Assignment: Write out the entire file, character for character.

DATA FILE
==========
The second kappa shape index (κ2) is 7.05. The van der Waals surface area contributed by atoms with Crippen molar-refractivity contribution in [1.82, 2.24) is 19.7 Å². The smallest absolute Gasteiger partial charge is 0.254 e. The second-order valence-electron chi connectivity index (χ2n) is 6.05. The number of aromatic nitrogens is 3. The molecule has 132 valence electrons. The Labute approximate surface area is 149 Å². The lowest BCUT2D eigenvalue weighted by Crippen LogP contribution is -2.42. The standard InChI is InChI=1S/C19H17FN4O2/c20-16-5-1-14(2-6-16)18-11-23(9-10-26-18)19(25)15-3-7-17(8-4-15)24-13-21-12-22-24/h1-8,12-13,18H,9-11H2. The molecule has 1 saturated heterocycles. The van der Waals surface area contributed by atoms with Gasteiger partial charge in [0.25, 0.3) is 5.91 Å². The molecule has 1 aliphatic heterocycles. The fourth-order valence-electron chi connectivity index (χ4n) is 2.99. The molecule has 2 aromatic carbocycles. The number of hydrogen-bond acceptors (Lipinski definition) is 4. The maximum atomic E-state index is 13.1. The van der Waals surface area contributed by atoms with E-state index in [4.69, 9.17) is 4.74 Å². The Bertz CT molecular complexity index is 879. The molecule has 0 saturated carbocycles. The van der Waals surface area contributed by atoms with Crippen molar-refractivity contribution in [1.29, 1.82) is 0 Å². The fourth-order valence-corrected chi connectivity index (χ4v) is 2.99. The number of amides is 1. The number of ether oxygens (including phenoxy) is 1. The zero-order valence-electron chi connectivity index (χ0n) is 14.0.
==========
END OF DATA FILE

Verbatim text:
The second kappa shape index (κ2) is 7.05. The van der Waals surface area contributed by atoms with Crippen molar-refractivity contribution in [1.82, 2.24) is 19.7 Å². The smallest absolute Gasteiger partial charge is 0.254 e. The second-order valence-electron chi connectivity index (χ2n) is 6.05. The number of aromatic nitrogens is 3. The molecule has 132 valence electrons. The Labute approximate surface area is 149 Å². The lowest BCUT2D eigenvalue weighted by Crippen LogP contribution is -2.42. The standard InChI is InChI=1S/C19H17FN4O2/c20-16-5-1-14(2-6-16)18-11-23(9-10-26-18)19(25)15-3-7-17(8-4-15)24-13-21-12-22-24/h1-8,12-13,18H,9-11H2. The molecule has 1 saturated heterocycles. The van der Waals surface area contributed by atoms with Gasteiger partial charge in [0.25, 0.3) is 5.91 Å². The molecule has 1 aliphatic heterocycles. The fourth-order valence-electron chi connectivity index (χ4n) is 2.99. The molecule has 2 aromatic carbocycles. The number of hydrogen-bond acceptors (Lipinski definition) is 4. The maximum atomic E-state index is 13.1. The van der Waals surface area contributed by atoms with E-state index in [4.69, 9.17) is 4.74 Å². The Bertz CT molecular complexity index is 879. The molecule has 0 saturated carbocycles. The van der Waals surface area contributed by atoms with Crippen molar-refractivity contribution in [1.29, 1.82) is 0 Å². The fourth-order valence-corrected chi connectivity index (χ4v) is 2.99. The number of amides is 1. The number of ether oxygens (including phenoxy) is 1. The zero-order valence-electron chi connectivity index (χ0n) is 14.0.